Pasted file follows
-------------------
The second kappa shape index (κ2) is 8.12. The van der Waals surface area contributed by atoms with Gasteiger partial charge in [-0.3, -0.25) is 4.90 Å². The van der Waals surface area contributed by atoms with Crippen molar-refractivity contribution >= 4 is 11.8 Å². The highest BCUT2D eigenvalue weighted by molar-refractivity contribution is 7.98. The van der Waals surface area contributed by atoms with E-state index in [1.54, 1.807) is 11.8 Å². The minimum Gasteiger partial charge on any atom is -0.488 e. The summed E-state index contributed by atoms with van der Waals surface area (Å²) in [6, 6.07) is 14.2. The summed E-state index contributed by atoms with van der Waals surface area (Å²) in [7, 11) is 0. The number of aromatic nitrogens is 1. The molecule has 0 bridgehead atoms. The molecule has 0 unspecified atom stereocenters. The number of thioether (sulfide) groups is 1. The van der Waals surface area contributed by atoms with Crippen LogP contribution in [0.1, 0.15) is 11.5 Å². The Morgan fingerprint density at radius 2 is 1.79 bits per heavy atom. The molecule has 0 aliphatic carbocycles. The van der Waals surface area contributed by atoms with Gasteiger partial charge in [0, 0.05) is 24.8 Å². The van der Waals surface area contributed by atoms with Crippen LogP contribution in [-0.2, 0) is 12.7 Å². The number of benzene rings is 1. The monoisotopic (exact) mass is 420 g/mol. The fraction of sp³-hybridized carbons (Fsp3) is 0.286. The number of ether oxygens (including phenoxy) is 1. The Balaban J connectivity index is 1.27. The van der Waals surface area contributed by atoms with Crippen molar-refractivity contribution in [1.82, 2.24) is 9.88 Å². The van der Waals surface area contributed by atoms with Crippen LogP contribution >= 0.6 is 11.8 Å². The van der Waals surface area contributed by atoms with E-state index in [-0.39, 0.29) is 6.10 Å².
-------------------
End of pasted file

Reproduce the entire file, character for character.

The second kappa shape index (κ2) is 8.12. The van der Waals surface area contributed by atoms with Gasteiger partial charge in [-0.3, -0.25) is 4.90 Å². The van der Waals surface area contributed by atoms with Crippen molar-refractivity contribution >= 4 is 11.8 Å². The highest BCUT2D eigenvalue weighted by molar-refractivity contribution is 7.98. The van der Waals surface area contributed by atoms with E-state index in [1.54, 1.807) is 11.8 Å². The minimum Gasteiger partial charge on any atom is -0.488 e. The summed E-state index contributed by atoms with van der Waals surface area (Å²) in [6, 6.07) is 14.2. The summed E-state index contributed by atoms with van der Waals surface area (Å²) in [7, 11) is 0. The number of aromatic nitrogens is 1. The molecule has 0 bridgehead atoms. The molecule has 0 unspecified atom stereocenters. The number of thioether (sulfide) groups is 1. The van der Waals surface area contributed by atoms with Crippen LogP contribution in [0.1, 0.15) is 11.5 Å². The Morgan fingerprint density at radius 2 is 1.79 bits per heavy atom. The molecule has 0 aliphatic carbocycles. The van der Waals surface area contributed by atoms with Gasteiger partial charge in [0, 0.05) is 24.8 Å². The van der Waals surface area contributed by atoms with Crippen LogP contribution in [-0.2, 0) is 12.7 Å². The number of benzene rings is 1. The monoisotopic (exact) mass is 420 g/mol. The fraction of sp³-hybridized carbons (Fsp3) is 0.286. The number of ether oxygens (including phenoxy) is 1. The Balaban J connectivity index is 1.27. The van der Waals surface area contributed by atoms with Crippen molar-refractivity contribution in [1.82, 2.24) is 9.88 Å². The van der Waals surface area contributed by atoms with Crippen LogP contribution >= 0.6 is 11.8 Å². The van der Waals surface area contributed by atoms with E-state index in [-0.39, 0.29) is 6.10 Å².